At a time of massive cultural shifts in an industry that is not considered the most female-forward, movie portrayals of women as problem solvers, warriors, and complex, independent individuals have never felt more relevant. For an antidote to the doting female sidekick trope, look no further than sci-fi, fantasy, action, and adventure, where strong female protagonists and empowering themes dominate on both sides of the camera.
To celebrate the latest addition to the canon — Disney's upcoming take on the classic novel
A Wrinkle in Time — we've rounded up the reasons female-centered movies like this make us feel a little bit more awesome by the time the credits roll. If you need any further incentive to go see the new film in theaters on March 9, consider that it's directed by Ava DuVernay, it's written by Jennifer Lee, and the female-led cast includes Mindy Kaling, Reese Witherspoon, Storm Reid, and someone you may have heard of named ! Oprah Winfrey
Intricate Plot Twists Driven by Female Intuition and Serious Skills
Protagonists of action, sci-fi, fantasy and adventure movies have a lot to talk about in therapy. If it's not bad parents or no parents, you can bet there's some childhood trauma or a missing family member to explain why they do not appreciate being told to smile more. It's all motivation for the job at hand, be it saving the world, gathering supplies in some dystopian future, or, if she has
real problems, making it back to earth or this dimension. As if high school wasn't challenging enough, A Wrinkle in Time's Meg Murry's father is being held prisoner by evil forces on another planet and she has to travel through a "wrinkle" in the space-time continuum to get to him. That's two badass points right there.
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Diverse Protagonists Who Always Look the Part
When the stakes are this high, our heroine's appearance is another tool in her arsenal. This girl dresses for the task at hand, whether that means combat boots and tank tops for tackling rope swings and caves, camouflage, on-point makeup, a mohawk, a spacesuit, or whatever works for hanging out at the library and doing math homework, like Meg. If she's seriously sculpted, she got it from trying to staying alive; if she's not, it's because she has other things to do. The three Mrs's who lead Meg on her journey are each other-worldly in their own way, from Mrs. Which's regal robes and bejeweled eyebrows to Mrs. Who's love of color and Mrs. Whatsit's red hair and ethereal gaze. Regardless, her look is always #goals — her goals.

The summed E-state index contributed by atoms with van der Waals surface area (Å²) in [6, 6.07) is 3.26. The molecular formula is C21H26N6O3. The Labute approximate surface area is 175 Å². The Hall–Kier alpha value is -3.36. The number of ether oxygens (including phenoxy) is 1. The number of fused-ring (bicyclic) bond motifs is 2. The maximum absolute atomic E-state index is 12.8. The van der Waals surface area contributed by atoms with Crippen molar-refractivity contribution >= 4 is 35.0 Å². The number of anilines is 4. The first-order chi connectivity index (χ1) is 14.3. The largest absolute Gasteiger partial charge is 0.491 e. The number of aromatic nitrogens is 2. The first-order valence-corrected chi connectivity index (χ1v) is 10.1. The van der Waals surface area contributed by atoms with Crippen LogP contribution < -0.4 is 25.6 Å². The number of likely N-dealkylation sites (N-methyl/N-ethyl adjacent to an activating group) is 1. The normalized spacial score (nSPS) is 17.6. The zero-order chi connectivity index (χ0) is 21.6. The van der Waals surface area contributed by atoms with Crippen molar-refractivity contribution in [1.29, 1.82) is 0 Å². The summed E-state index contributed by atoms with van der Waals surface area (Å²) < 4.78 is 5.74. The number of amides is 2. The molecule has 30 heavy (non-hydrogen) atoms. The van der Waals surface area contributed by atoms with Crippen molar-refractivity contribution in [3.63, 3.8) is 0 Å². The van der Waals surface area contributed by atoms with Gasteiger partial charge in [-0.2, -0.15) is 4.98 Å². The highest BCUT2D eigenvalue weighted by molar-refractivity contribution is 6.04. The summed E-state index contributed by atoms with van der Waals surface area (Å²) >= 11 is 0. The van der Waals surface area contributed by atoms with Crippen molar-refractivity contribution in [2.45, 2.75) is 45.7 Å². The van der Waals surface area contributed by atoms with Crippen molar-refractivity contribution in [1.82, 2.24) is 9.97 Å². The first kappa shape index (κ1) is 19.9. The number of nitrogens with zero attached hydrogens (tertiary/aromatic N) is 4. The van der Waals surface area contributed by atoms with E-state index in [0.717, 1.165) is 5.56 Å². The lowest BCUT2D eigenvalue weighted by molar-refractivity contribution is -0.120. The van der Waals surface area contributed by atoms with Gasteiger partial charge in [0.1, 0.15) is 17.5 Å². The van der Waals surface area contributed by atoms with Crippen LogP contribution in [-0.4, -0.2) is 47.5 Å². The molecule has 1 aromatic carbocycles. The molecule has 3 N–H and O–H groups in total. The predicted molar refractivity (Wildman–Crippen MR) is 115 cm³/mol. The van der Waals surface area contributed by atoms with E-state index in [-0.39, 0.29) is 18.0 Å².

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Depictions of Surmounting Fatal Flaws
No matter what the surface says, stars of action, adventure, and sci-fi are usually nine-tenths superhuman abilities and one-tenth a twisted knot of vulnerability (who can't relate to Meg's frustrations with school?). You can bet that their adversaries know their soft spots, whether it's threatening something that they love or are trying to save, exploiting a weakness or an inability, or using traits like temper, curiosity, or stubbornness to lure them into traps. Just like the rest of us, these characters tend to give themselves a hard time for not being perfect, despite all the amazing things they've just accomplished. "Oh, so you just survived a brutal, deadly reality show game? Yeah, but your love life is a mess." There's a lesson for all of us here: go easy on yourself, girl.
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They Teach Us to Follow Our Passions, No Matter What
As you might expect, extra special women are drawn to unorthodox career and study paths — unless, of course, that humdrum 9-to-5 is actually a cover story for fighting crime or aliens on nights and weekends. You can bet that whatever their passions are, they rock them — but not without some bumps in the road. Meg's extraordinary math and science abilities don't translate at school, but she's a role model for thinking outside the box, turning your liabilities into assets, and, most of all, believing in yourself. On that last point, we're betting that hanging out with Oprah helps tremendously.
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More from Disney's A Wrinkle In Time
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